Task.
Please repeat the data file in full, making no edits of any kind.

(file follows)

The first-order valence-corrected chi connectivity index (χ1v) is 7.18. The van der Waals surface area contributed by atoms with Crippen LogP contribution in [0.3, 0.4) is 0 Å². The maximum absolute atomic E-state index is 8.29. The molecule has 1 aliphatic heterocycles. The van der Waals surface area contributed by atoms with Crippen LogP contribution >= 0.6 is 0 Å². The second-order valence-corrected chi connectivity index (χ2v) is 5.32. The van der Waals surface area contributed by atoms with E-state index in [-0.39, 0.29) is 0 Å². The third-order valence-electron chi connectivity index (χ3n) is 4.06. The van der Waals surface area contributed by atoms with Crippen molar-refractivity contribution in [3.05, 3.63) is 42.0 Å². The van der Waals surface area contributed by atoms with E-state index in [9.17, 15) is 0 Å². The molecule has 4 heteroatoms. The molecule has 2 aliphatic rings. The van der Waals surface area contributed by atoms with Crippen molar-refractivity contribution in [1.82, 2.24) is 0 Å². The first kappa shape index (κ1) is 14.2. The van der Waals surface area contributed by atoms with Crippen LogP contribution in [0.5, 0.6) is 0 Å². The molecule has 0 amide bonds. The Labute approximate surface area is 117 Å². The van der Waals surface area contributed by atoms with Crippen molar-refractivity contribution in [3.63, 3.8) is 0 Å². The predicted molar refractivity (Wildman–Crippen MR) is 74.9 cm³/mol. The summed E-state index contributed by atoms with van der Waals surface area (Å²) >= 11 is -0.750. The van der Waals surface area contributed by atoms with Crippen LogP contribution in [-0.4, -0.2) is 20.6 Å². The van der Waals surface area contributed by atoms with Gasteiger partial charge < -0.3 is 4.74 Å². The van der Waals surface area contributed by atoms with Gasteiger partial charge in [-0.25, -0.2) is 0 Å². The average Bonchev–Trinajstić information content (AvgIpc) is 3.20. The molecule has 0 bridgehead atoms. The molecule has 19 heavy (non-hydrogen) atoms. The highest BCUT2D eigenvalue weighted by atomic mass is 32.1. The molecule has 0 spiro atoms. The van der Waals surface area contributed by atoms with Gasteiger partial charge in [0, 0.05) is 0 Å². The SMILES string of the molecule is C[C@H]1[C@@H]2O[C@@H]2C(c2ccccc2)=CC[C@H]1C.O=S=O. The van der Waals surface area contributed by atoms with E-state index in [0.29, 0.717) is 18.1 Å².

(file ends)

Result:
The first-order valence-corrected chi connectivity index (χ1v) is 7.18. The van der Waals surface area contributed by atoms with Crippen LogP contribution in [0.3, 0.4) is 0 Å². The maximum absolute atomic E-state index is 8.29. The molecule has 1 aliphatic heterocycles. The van der Waals surface area contributed by atoms with Crippen LogP contribution >= 0.6 is 0 Å². The second-order valence-corrected chi connectivity index (χ2v) is 5.32. The van der Waals surface area contributed by atoms with E-state index in [-0.39, 0.29) is 0 Å². The third-order valence-electron chi connectivity index (χ3n) is 4.06. The van der Waals surface area contributed by atoms with Crippen molar-refractivity contribution in [3.05, 3.63) is 42.0 Å². The van der Waals surface area contributed by atoms with E-state index in [9.17, 15) is 0 Å². The molecule has 4 heteroatoms. The molecule has 2 aliphatic rings. The van der Waals surface area contributed by atoms with Crippen molar-refractivity contribution in [1.82, 2.24) is 0 Å². The first kappa shape index (κ1) is 14.2. The van der Waals surface area contributed by atoms with Crippen LogP contribution in [0.5, 0.6) is 0 Å². The molecule has 0 amide bonds. The Labute approximate surface area is 117 Å². The van der Waals surface area contributed by atoms with Crippen molar-refractivity contribution in [3.63, 3.8) is 0 Å². The predicted molar refractivity (Wildman–Crippen MR) is 74.9 cm³/mol. The summed E-state index contributed by atoms with van der Waals surface area (Å²) >= 11 is -0.750. The van der Waals surface area contributed by atoms with Crippen LogP contribution in [-0.4, -0.2) is 20.6 Å². The van der Waals surface area contributed by atoms with Gasteiger partial charge < -0.3 is 4.74 Å². The van der Waals surface area contributed by atoms with Gasteiger partial charge in [-0.25, -0.2) is 0 Å². The average Bonchev–Trinajstić information content (AvgIpc) is 3.20. The molecule has 0 bridgehead atoms. The molecule has 19 heavy (non-hydrogen) atoms. The highest BCUT2D eigenvalue weighted by atomic mass is 32.1. The molecule has 0 spiro atoms. The van der Waals surface area contributed by atoms with Gasteiger partial charge in [0, 0.05) is 0 Å². The SMILES string of the molecule is C[C@H]1[C@@H]2O[C@@H]2C(c2ccccc2)=CC[C@H]1C.O=S=O. The van der Waals surface area contributed by atoms with E-state index in [0.29, 0.717) is 18.1 Å².